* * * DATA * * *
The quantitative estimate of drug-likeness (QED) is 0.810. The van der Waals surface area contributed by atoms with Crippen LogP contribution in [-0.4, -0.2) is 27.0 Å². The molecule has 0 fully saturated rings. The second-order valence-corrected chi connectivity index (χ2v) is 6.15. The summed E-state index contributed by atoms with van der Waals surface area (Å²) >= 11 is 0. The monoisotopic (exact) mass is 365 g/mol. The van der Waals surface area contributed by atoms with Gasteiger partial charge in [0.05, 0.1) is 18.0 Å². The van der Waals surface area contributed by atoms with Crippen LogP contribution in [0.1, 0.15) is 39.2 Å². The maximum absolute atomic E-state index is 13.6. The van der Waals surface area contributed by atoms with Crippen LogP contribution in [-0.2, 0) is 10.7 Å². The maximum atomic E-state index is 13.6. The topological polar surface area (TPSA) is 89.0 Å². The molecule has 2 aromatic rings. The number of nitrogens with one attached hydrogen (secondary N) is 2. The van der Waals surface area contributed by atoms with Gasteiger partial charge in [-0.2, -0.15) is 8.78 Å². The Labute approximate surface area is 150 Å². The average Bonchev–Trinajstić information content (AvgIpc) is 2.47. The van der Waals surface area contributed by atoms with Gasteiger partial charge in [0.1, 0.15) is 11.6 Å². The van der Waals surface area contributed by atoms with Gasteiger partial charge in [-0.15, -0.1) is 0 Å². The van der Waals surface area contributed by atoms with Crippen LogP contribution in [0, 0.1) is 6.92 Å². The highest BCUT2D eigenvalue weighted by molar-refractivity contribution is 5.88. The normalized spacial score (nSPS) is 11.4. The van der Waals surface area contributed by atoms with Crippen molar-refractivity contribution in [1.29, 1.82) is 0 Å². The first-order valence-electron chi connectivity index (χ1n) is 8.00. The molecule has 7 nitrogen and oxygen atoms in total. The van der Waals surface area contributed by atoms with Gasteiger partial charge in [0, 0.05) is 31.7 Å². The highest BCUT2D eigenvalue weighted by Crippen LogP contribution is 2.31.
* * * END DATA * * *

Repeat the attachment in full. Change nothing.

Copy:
The quantitative estimate of drug-likeness (QED) is 0.810. The van der Waals surface area contributed by atoms with Crippen LogP contribution in [-0.4, -0.2) is 27.0 Å². The molecule has 0 fully saturated rings. The second-order valence-corrected chi connectivity index (χ2v) is 6.15. The summed E-state index contributed by atoms with van der Waals surface area (Å²) >= 11 is 0. The monoisotopic (exact) mass is 365 g/mol. The van der Waals surface area contributed by atoms with Gasteiger partial charge in [0.05, 0.1) is 18.0 Å². The van der Waals surface area contributed by atoms with Crippen LogP contribution in [0.1, 0.15) is 39.2 Å². The maximum absolute atomic E-state index is 13.6. The van der Waals surface area contributed by atoms with Crippen LogP contribution in [-0.2, 0) is 10.7 Å². The maximum atomic E-state index is 13.6. The topological polar surface area (TPSA) is 89.0 Å². The molecule has 2 aromatic rings. The number of nitrogens with one attached hydrogen (secondary N) is 2. The van der Waals surface area contributed by atoms with Gasteiger partial charge in [-0.2, -0.15) is 8.78 Å². The Labute approximate surface area is 150 Å². The average Bonchev–Trinajstić information content (AvgIpc) is 2.47. The van der Waals surface area contributed by atoms with Gasteiger partial charge in [0.1, 0.15) is 11.6 Å². The van der Waals surface area contributed by atoms with Gasteiger partial charge in [-0.15, -0.1) is 0 Å². The van der Waals surface area contributed by atoms with Crippen LogP contribution in [0, 0.1) is 6.92 Å². The highest BCUT2D eigenvalue weighted by molar-refractivity contribution is 5.88. The normalized spacial score (nSPS) is 11.4. The van der Waals surface area contributed by atoms with Crippen molar-refractivity contribution in [1.29, 1.82) is 0 Å². The first-order valence-electron chi connectivity index (χ1n) is 8.00. The molecule has 7 nitrogen and oxygen atoms in total. The van der Waals surface area contributed by atoms with Gasteiger partial charge in [0, 0.05) is 31.7 Å². The highest BCUT2D eigenvalue weighted by Crippen LogP contribution is 2.31.